Strain-Induced Corrosion Kinetics at Nanoscale Revealed in Liquid: Enabling Control of Corrosion Dynamics of Electrocatalysis
42 Pages Posted: 3 Jan 2020 Publication Status: PublishedMore...
SummaryCorrosion at the nanoscale is vital for the stability of nanoparticles. Understanding the corrosion mechanism can offer insights on how to design more stable nanoparticles during electrocatalysis, such as oxygen reduction reaction (ORR). Here, using a liquid cell (LC) transmission electron microscopy (TEM) technique, we study the corrosion process of palladium@platinum (Pd@Pt) core-shell octahedra at real time. The results revealed that the nanoscale corrosion kinetics was determined synergistically by both the quasi-static factor, local strain, and dynamic factor, local curvature. Specifically, in locations with tensile strain and high local curvature, the etching process is much faster than other places. Density functional theory (DFT) calculation suggested that the dissolution potential of the nanoscale Pd nanocrystal is decreased by the increasement of the strain and meanwhile the calculation indicated that the nanoscale surface Pd atoms trended to be corroded more easily under tensile strain than that under compressive strain. Through the investigation of the nanoscale corrosion mechanisms above, we subsequently designed and synthesized a nanoparticle with smaller strain, which showed higher durability both in in-situ liquid cell and ex-situ ORR stability test.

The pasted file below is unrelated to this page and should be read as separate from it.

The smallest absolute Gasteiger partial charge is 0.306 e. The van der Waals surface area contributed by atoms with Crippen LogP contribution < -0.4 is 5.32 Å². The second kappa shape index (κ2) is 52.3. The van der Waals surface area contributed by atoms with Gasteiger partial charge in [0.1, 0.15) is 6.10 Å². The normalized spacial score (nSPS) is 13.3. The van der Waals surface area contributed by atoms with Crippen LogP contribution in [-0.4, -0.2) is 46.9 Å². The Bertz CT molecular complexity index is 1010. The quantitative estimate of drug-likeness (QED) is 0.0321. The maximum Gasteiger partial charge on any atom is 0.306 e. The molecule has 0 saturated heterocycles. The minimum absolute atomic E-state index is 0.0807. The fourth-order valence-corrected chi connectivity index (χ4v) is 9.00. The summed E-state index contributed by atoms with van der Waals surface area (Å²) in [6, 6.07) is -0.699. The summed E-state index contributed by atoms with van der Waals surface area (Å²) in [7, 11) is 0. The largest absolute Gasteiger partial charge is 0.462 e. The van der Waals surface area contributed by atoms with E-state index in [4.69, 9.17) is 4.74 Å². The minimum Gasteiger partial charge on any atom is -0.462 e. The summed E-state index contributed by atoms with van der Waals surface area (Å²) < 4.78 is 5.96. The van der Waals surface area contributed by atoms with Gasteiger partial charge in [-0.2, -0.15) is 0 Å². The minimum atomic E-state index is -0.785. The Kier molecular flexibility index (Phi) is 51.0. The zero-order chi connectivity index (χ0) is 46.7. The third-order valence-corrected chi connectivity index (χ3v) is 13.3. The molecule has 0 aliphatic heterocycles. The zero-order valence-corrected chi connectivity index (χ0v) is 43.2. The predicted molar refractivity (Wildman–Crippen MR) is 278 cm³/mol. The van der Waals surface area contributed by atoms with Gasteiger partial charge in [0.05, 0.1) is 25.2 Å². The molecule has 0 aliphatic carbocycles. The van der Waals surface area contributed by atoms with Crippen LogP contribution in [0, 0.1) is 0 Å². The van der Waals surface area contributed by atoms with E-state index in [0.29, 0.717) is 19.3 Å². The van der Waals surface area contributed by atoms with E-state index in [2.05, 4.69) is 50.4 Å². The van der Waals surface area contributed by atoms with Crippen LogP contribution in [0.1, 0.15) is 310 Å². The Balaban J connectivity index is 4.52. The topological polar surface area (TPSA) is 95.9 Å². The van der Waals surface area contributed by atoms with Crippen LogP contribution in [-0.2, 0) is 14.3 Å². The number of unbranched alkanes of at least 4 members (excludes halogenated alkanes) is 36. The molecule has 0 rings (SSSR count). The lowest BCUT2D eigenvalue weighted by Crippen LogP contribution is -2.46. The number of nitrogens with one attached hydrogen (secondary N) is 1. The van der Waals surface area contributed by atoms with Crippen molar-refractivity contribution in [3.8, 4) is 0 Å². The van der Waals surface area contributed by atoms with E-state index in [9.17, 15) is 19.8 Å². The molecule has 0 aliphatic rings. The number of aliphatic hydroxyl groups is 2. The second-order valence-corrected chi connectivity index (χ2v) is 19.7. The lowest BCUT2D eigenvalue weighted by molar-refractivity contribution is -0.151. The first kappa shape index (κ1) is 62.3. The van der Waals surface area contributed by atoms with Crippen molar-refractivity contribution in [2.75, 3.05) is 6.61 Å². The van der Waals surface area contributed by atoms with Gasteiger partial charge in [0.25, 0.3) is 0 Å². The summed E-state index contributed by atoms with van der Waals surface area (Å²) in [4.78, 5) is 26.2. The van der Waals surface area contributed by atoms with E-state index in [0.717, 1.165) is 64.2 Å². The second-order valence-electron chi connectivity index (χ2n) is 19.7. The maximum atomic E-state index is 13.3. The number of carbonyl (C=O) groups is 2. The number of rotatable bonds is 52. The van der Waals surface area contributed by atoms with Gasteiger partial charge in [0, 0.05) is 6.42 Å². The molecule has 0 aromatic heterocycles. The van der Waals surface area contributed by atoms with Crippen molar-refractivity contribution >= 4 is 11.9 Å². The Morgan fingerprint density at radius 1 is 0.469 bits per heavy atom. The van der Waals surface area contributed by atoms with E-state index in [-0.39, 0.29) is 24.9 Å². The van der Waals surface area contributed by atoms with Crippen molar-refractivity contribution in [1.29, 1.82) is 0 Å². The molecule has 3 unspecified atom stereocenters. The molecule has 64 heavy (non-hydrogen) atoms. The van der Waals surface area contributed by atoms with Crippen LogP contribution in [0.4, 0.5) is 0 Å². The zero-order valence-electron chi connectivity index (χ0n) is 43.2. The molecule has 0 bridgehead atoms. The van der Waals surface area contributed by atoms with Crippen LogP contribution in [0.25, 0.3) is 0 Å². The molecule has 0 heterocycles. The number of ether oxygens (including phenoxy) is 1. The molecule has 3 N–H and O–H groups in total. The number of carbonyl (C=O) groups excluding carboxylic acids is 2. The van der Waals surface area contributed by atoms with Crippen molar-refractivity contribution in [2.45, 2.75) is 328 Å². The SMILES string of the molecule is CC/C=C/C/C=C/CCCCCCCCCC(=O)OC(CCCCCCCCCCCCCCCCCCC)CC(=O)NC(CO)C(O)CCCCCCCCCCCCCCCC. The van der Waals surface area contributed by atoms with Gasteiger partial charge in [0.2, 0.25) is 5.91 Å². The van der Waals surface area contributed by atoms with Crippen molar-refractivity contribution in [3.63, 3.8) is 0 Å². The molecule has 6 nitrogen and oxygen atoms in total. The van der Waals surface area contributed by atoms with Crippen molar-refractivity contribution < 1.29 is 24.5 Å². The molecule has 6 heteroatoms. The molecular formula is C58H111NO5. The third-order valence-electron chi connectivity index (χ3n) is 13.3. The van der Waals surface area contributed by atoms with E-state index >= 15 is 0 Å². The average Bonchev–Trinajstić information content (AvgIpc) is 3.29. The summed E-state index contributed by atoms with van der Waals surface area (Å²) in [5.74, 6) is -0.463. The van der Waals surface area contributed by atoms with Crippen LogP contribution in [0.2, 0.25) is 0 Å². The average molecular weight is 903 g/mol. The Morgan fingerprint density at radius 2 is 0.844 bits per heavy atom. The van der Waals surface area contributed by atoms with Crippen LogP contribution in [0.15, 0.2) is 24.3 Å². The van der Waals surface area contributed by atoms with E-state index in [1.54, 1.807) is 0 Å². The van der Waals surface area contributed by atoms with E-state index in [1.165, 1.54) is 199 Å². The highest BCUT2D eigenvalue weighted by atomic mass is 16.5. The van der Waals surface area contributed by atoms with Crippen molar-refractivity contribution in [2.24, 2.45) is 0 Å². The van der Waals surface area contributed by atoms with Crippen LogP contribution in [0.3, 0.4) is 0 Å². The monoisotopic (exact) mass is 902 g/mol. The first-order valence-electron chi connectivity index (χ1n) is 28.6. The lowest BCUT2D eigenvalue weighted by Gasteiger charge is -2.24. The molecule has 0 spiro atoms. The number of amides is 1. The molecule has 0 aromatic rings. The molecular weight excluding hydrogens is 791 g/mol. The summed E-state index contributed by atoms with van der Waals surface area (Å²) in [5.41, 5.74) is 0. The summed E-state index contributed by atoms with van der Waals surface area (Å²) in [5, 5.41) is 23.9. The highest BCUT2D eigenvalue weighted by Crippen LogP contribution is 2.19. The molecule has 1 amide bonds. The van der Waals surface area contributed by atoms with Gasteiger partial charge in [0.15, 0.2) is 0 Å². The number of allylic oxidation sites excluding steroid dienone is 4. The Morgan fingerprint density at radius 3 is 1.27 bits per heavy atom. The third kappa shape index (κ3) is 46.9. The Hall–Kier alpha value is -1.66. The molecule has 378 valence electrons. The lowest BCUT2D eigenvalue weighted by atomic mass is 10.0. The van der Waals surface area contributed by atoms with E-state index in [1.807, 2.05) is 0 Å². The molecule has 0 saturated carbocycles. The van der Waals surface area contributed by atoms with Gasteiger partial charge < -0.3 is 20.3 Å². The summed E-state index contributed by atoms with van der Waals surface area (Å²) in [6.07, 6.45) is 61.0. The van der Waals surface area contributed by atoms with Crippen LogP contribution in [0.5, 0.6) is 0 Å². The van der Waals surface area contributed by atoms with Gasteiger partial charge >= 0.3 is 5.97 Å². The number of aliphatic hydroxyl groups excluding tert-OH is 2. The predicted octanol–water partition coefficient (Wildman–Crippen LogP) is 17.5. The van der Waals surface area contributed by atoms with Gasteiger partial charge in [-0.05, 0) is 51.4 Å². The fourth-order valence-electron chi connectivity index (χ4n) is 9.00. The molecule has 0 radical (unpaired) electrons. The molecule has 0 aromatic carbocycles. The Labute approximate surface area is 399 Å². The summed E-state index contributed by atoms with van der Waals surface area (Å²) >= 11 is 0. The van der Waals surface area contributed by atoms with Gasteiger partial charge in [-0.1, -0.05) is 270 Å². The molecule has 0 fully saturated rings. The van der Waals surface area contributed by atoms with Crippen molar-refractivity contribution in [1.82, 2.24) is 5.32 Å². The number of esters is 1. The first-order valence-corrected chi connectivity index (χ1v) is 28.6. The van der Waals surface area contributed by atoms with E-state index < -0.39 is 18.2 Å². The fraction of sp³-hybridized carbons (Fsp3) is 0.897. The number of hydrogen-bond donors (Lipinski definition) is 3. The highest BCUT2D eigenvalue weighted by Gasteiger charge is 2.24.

Keywords: strain, corrosion dynamics, in situ liquid TEM, nanoscale, Electrocatalysts
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